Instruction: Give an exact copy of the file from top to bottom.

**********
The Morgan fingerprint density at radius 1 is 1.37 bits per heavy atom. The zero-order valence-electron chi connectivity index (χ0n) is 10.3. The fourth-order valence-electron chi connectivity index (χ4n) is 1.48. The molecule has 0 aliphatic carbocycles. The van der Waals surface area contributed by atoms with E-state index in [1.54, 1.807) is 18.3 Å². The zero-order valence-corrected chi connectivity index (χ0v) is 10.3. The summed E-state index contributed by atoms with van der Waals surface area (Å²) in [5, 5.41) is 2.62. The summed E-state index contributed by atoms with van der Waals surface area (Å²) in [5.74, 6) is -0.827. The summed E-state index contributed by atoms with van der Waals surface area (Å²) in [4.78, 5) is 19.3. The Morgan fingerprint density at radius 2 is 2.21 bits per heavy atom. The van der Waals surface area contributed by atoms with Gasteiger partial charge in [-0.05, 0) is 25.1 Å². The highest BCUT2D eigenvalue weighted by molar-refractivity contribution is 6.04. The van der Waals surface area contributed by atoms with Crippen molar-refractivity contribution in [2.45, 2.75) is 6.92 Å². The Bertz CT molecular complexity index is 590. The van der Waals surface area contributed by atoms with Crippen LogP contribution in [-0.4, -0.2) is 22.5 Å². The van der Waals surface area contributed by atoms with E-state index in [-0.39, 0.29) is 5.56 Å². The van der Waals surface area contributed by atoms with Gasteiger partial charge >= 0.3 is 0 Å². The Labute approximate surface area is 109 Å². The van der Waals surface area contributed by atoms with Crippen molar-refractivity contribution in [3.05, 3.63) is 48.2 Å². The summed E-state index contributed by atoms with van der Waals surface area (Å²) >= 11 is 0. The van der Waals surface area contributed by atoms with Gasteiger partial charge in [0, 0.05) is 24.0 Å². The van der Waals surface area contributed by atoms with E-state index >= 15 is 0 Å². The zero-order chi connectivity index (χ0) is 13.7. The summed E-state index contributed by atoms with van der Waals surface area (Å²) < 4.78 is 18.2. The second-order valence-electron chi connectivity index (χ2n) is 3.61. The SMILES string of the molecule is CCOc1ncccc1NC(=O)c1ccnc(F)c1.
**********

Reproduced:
The Morgan fingerprint density at radius 1 is 1.37 bits per heavy atom. The zero-order valence-electron chi connectivity index (χ0n) is 10.3. The fourth-order valence-electron chi connectivity index (χ4n) is 1.48. The molecule has 0 aliphatic carbocycles. The van der Waals surface area contributed by atoms with E-state index in [1.54, 1.807) is 18.3 Å². The zero-order valence-corrected chi connectivity index (χ0v) is 10.3. The summed E-state index contributed by atoms with van der Waals surface area (Å²) in [5, 5.41) is 2.62. The summed E-state index contributed by atoms with van der Waals surface area (Å²) in [5.74, 6) is -0.827. The summed E-state index contributed by atoms with van der Waals surface area (Å²) in [4.78, 5) is 19.3. The Morgan fingerprint density at radius 2 is 2.21 bits per heavy atom. The van der Waals surface area contributed by atoms with Gasteiger partial charge in [-0.05, 0) is 25.1 Å². The highest BCUT2D eigenvalue weighted by molar-refractivity contribution is 6.04. The van der Waals surface area contributed by atoms with Crippen molar-refractivity contribution in [2.45, 2.75) is 6.92 Å². The Bertz CT molecular complexity index is 590. The van der Waals surface area contributed by atoms with Crippen LogP contribution in [-0.4, -0.2) is 22.5 Å². The van der Waals surface area contributed by atoms with E-state index in [-0.39, 0.29) is 5.56 Å². The van der Waals surface area contributed by atoms with Gasteiger partial charge >= 0.3 is 0 Å². The Labute approximate surface area is 109 Å². The van der Waals surface area contributed by atoms with Crippen molar-refractivity contribution in [3.05, 3.63) is 48.2 Å². The summed E-state index contributed by atoms with van der Waals surface area (Å²) >= 11 is 0. The van der Waals surface area contributed by atoms with Gasteiger partial charge in [0, 0.05) is 24.0 Å². The van der Waals surface area contributed by atoms with E-state index >= 15 is 0 Å². The zero-order chi connectivity index (χ0) is 13.7. The summed E-state index contributed by atoms with van der Waals surface area (Å²) < 4.78 is 18.2. The second-order valence-electron chi connectivity index (χ2n) is 3.61. The SMILES string of the molecule is CCOc1ncccc1NC(=O)c1ccnc(F)c1.